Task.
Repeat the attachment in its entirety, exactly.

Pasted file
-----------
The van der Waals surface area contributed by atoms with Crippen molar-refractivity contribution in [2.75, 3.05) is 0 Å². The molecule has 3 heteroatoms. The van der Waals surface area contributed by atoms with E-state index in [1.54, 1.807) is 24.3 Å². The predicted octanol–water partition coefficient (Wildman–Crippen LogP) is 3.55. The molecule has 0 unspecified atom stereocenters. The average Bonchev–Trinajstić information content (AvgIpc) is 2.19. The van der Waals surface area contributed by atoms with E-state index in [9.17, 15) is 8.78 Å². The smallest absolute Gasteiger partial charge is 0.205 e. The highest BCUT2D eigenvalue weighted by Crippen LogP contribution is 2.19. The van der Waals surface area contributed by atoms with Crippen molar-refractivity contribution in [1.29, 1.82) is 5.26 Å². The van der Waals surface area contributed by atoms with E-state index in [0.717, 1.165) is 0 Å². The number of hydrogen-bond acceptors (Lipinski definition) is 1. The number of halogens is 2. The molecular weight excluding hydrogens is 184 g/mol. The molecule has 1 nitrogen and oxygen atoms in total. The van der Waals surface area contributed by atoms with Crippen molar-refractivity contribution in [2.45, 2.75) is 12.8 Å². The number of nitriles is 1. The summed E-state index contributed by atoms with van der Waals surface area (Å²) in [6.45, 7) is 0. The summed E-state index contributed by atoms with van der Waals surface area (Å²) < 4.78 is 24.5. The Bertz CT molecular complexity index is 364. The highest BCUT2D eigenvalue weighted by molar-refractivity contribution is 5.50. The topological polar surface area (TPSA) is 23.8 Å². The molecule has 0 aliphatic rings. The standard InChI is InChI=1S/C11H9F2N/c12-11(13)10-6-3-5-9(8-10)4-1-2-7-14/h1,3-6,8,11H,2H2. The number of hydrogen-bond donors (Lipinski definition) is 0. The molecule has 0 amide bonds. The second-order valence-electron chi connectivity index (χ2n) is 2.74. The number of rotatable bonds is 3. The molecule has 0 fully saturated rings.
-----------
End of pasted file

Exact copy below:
The van der Waals surface area contributed by atoms with Crippen molar-refractivity contribution in [2.75, 3.05) is 0 Å². The molecule has 3 heteroatoms. The van der Waals surface area contributed by atoms with E-state index in [1.54, 1.807) is 24.3 Å². The predicted octanol–water partition coefficient (Wildman–Crippen LogP) is 3.55. The molecule has 0 unspecified atom stereocenters. The average Bonchev–Trinajstić information content (AvgIpc) is 2.19. The van der Waals surface area contributed by atoms with E-state index in [9.17, 15) is 8.78 Å². The smallest absolute Gasteiger partial charge is 0.205 e. The highest BCUT2D eigenvalue weighted by Crippen LogP contribution is 2.19. The van der Waals surface area contributed by atoms with Crippen molar-refractivity contribution in [1.29, 1.82) is 5.26 Å². The van der Waals surface area contributed by atoms with E-state index in [0.717, 1.165) is 0 Å². The number of hydrogen-bond acceptors (Lipinski definition) is 1. The number of halogens is 2. The molecular weight excluding hydrogens is 184 g/mol. The molecule has 1 nitrogen and oxygen atoms in total. The van der Waals surface area contributed by atoms with Crippen molar-refractivity contribution in [2.45, 2.75) is 12.8 Å². The number of nitriles is 1. The summed E-state index contributed by atoms with van der Waals surface area (Å²) in [6.45, 7) is 0. The summed E-state index contributed by atoms with van der Waals surface area (Å²) < 4.78 is 24.5. The Bertz CT molecular complexity index is 364. The highest BCUT2D eigenvalue weighted by molar-refractivity contribution is 5.50. The topological polar surface area (TPSA) is 23.8 Å². The molecule has 0 aliphatic rings. The standard InChI is InChI=1S/C11H9F2N/c12-11(13)10-6-3-5-9(8-10)4-1-2-7-14/h1,3-6,8,11H,2H2. The number of hydrogen-bond donors (Lipinski definition) is 0. The molecule has 0 amide bonds. The second-order valence-electron chi connectivity index (χ2n) is 2.74. The number of rotatable bonds is 3. The molecule has 0 fully saturated rings.